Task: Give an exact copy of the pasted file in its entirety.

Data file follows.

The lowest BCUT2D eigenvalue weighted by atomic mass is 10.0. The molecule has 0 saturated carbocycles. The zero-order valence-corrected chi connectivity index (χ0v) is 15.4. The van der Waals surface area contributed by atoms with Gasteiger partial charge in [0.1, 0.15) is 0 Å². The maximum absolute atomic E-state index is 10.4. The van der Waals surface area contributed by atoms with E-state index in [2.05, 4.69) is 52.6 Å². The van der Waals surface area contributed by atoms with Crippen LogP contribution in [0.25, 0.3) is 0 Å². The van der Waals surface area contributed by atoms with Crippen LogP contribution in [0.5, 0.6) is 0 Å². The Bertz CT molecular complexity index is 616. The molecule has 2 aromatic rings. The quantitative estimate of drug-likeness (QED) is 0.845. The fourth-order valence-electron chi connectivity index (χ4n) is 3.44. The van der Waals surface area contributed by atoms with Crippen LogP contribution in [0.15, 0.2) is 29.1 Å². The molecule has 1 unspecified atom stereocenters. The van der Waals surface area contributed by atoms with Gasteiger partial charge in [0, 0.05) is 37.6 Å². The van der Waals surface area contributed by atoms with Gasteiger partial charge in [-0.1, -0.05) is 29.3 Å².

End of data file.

The lowest BCUT2D eigenvalue weighted by atomic mass is 10.0. The molecule has 0 saturated carbocycles. The zero-order valence-corrected chi connectivity index (χ0v) is 15.4. The van der Waals surface area contributed by atoms with Gasteiger partial charge in [0.1, 0.15) is 0 Å². The maximum absolute atomic E-state index is 10.4. The van der Waals surface area contributed by atoms with E-state index in [2.05, 4.69) is 52.6 Å². The van der Waals surface area contributed by atoms with Crippen LogP contribution in [0.25, 0.3) is 0 Å². The van der Waals surface area contributed by atoms with Crippen LogP contribution in [0.5, 0.6) is 0 Å². The Bertz CT molecular complexity index is 616. The molecule has 2 aromatic rings. The quantitative estimate of drug-likeness (QED) is 0.845. The fourth-order valence-electron chi connectivity index (χ4n) is 3.44. The van der Waals surface area contributed by atoms with Crippen LogP contribution in [0.15, 0.2) is 29.1 Å². The molecule has 1 unspecified atom stereocenters. The van der Waals surface area contributed by atoms with Gasteiger partial charge in [0, 0.05) is 37.6 Å². The van der Waals surface area contributed by atoms with Gasteiger partial charge in [-0.1, -0.05) is 29.3 Å².